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How much do bunnies sleep?

(24 Posts)
loveyoutothemoon Sat 24-Oct-15 12:06:07

Hi everyone, just curious really. When it's dark and quiet and I go to bed just wondering if they do the same? And for how long? I'd hate for them to be bored all night! They don't seem to sleep much in the day, I see them with their eyes half closed several times.

MillieMoodle Sat 24-Oct-15 12:24:14

Bunnies are crepuscular so they are most active at dawn and dusk, which is why they make good house pets for people who are at work all day. Ours mostly sleep in the day time, they are most active early evening through to about midnight. We can quite often hear them playing with their toys in the night too. We call one our guard-bunny as he will stamp if he hears anything unusual in the night smile

MillieMoodle Sat 24-Oct-15 12:25:11

If their eyes are half closed they are napping - bunnies are prey animals so often sleep with their eyes open, or ours do anyway!

loveyoutothemoon Sat 24-Oct-15 13:17:29

Thanks for the replies.

You say Millie that yours play with toys! I can't get mine interested in toys! And I bought them nice snuggly beds but don't bother with them either!

MillieMoodle Sat 24-Oct-15 13:28:26

I use the word 'toys' loosely! We bought snuggly beds, tents, all sorts, all of which they ignored completely. They like their balls; they've got a bell inside and they've worked out that if they smash the ball into their ceramic food bowls then it's really loud and we go running to see what the problem is so they usually end up getting a treat. They like scrunched up newspaper to play with, and the inside of kitchen rolls stuffed with the readygrass stuff. They love cardboard boxes and those tunnel things that you can join together to make a warren! The more money spent on it, the less interested they are. smile

loveyoutothemoon Sat 24-Oct-15 17:44:37

Wow tents?!! Lol. And that is really clever with the ball. They've got one of those but not bothered! I agree, they prefer the cardboard and paper.

MillieMoodle Sat 24-Oct-15 17:48:48

Bunny-sized tent! It connected to the tunnels. How old are your buns? Ours are 5 and 6, we've just lost our 9 year old bun sadWhen they were young 'uns they didn't play so much.

loveyoutothemoon Sat 24-Oct-15 18:33:34

Oh OK! About 5 months. Oh they are a good age. And I'm sorry for your loss, they are lovely pets aren't they. One of ours, his ears are going a lot darker-didn't realise they do that! We've had them 2 months now, they are starting to get much tamer now. Do you have other pets? smile

MillieMoodle Sat 24-Oct-15 18:56:34

Yes they're the best pets, such lovely characters. No other pets, just the bunnies. One thinks he's a dog and the other is permanently confused by things, she's a bit dozy!

The one we lost was our first bunny, such a lovely old boy. He would always do anything for food, he was more person than bunny really. He was a white dwarf lop but his ears and around his nose went darker as he got older. He was a loyal friend and we miss him so much, can't quite believe he's gone. He only passed on Monday evening. We had to have him pts; it was the hardest decision ever but he had been struggling with illness for 6 months and let us know he'd had enough. The house feels so different without him. He's now reunited with his bunny wife who we lost 6 years ago.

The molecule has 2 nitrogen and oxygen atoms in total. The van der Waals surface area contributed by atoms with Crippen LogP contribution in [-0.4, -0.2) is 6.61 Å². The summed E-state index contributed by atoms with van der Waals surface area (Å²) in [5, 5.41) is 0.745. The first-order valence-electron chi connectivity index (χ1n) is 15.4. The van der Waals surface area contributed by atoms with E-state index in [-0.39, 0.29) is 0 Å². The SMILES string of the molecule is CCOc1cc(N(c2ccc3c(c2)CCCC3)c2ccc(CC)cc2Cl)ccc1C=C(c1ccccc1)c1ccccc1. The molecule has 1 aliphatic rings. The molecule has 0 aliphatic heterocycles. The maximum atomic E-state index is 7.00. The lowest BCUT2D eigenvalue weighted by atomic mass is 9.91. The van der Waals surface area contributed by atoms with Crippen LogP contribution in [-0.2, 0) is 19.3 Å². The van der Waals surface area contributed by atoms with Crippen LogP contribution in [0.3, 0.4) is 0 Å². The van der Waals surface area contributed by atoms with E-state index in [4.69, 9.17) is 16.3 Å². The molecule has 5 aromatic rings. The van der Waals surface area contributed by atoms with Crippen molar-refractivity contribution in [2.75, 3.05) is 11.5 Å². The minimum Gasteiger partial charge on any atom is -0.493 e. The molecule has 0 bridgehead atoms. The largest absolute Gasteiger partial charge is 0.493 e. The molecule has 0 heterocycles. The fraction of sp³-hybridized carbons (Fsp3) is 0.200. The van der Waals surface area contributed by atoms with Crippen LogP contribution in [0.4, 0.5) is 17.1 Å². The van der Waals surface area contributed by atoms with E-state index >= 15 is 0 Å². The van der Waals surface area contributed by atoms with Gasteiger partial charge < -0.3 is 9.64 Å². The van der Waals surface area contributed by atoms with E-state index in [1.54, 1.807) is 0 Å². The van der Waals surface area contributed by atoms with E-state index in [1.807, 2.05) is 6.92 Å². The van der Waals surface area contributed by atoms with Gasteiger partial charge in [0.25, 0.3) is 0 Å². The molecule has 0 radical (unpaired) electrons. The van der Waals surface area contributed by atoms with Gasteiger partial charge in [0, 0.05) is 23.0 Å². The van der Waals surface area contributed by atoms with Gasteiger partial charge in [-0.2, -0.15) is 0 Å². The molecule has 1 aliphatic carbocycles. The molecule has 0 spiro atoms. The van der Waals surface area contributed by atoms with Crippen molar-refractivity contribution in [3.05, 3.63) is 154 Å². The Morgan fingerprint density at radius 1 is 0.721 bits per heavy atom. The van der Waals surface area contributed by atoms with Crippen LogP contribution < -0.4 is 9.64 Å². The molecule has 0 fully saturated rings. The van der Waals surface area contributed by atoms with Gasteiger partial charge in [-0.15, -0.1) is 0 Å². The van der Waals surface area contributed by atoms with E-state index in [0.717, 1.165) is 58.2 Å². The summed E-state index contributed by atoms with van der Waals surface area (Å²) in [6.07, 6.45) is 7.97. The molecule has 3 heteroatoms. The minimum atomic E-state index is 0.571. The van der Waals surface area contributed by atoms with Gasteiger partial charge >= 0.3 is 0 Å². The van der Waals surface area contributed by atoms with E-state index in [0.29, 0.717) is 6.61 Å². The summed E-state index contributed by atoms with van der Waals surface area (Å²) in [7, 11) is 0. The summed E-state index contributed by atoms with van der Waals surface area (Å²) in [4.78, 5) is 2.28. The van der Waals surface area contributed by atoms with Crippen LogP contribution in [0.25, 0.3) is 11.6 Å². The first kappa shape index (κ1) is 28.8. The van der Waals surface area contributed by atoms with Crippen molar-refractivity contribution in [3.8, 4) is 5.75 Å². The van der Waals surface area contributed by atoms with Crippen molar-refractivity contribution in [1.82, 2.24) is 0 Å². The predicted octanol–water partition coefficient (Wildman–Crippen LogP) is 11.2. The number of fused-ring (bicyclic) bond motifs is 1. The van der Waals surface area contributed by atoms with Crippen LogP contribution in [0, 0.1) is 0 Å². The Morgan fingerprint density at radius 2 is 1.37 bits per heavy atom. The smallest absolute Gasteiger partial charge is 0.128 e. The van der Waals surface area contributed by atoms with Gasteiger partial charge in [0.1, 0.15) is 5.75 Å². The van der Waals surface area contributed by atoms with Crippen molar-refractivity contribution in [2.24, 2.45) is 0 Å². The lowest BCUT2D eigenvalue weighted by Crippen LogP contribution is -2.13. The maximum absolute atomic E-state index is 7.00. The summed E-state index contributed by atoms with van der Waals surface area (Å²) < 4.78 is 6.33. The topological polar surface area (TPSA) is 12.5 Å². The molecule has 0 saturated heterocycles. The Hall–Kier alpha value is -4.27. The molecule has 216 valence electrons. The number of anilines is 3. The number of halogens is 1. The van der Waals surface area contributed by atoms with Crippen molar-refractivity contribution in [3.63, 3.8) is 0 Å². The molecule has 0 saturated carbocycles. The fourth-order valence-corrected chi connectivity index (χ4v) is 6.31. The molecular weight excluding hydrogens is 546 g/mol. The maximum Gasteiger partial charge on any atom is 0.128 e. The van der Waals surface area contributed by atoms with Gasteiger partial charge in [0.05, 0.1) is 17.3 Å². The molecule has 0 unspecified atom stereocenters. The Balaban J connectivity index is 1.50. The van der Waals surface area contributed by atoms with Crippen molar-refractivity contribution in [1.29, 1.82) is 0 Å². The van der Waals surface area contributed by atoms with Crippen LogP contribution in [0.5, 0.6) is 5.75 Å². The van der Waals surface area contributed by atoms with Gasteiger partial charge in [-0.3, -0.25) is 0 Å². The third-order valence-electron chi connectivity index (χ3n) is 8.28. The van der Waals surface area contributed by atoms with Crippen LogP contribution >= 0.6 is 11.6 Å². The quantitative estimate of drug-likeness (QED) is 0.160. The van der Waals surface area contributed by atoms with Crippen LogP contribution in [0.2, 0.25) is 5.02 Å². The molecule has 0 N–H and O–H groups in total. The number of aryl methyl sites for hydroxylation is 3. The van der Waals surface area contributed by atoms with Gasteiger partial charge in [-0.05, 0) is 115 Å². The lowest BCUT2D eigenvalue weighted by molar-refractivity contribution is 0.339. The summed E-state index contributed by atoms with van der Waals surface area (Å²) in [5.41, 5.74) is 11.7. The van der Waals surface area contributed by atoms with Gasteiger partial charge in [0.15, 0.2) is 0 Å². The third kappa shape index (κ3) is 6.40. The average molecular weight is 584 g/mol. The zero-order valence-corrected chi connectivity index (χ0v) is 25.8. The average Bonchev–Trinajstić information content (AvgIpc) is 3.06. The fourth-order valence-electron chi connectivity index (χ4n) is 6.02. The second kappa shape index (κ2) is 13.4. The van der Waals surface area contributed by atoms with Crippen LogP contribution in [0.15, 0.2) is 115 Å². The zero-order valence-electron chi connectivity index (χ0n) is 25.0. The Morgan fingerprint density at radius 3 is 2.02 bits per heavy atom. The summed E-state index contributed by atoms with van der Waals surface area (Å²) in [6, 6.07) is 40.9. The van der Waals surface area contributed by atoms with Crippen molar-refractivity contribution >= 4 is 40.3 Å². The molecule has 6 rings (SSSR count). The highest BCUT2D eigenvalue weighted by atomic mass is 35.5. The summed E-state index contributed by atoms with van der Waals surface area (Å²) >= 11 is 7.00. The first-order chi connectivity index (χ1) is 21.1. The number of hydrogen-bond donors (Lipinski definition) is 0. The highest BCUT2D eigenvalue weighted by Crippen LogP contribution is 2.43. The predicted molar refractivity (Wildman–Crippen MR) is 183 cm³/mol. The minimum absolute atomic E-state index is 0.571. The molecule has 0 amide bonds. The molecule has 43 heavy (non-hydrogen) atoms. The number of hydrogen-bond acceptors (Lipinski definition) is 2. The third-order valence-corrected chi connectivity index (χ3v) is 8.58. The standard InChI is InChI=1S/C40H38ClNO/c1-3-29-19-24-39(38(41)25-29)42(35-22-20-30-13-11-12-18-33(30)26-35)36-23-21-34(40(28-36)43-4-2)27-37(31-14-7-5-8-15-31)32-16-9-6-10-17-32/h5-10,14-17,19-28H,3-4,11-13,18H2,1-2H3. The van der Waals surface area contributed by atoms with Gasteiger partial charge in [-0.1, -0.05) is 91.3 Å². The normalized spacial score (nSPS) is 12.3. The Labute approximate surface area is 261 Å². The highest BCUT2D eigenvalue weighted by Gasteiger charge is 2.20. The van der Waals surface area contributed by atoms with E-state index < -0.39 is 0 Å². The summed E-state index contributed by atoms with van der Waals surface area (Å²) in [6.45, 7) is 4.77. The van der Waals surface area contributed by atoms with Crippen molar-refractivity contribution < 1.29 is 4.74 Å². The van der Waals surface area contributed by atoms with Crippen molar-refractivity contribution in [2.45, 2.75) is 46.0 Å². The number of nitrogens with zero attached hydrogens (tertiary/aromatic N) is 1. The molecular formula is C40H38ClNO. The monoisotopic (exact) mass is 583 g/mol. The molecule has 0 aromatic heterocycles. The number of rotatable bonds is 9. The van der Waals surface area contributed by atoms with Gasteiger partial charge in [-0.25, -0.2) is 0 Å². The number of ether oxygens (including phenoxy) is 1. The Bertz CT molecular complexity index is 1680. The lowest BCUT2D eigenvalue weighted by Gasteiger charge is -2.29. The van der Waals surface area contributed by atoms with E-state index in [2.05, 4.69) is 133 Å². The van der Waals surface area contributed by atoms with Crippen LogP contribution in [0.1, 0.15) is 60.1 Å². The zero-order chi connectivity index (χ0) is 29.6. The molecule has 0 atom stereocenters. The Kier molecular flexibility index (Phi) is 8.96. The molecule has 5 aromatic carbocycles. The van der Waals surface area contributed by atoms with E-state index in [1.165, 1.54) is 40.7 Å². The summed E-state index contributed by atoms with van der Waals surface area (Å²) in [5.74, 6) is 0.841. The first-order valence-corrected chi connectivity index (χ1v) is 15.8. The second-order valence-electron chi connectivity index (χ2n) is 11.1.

Dog-bun is a grey and black dwarf lop and dozy-girl is a black and white Dutch with near-perfect markings.

What breeds are yours? Are they bonded? Are they house buns?

It's so lovely watching them grow and getting to know their personalities grin

loveyoutothemoon Sat 24-Oct-15 19:40:42

Like a dog aww! Why's that?!

It's a terrible shame for you, yes must've been a really tough decision but it sounds like he was really suffering and miserable with it. Do you have children? Hopefully you can all focus on the happy memories you had with them.
Mine are both mixed lop eared. One white and grey and the other light brown-beautiful colourings. Brown one has adapted to us more, and he likes to throw around cardboard tubes, really makes us laugh. The other one is a bit edgy, mischievous and more physically inquisitive (sp). No they are not house bunnies, they live in the extension and outside. We bought them as a couple and loved eachother for the first month, snuggled up etc, but then one morning they started violently fighting. I separated them that day then had them neutured. I've tried to reunite them but it was too soon. Are yours together?

70isaLimitNotaTarget Sat 24-Oct-15 20:32:38

I don't have rabbits but we have guineas (who have similar sleep patterns to rabbits I reckon)

Occasionally, in the middle of the day, I see our boar half-in half-out the hay box (they have a Pighouse with an airvent in the door to spy through). He'll be sleeping while pretending to keep guard grin
Or in the run in Summer, if we creep up on them.

In Winter when the sleep indoors (and they'll come inside for Guy Fawkes then we'll see what the weather is like) they are noisy little bu**ers at 3am. I often need to tell them off

"Sleep , Hogs"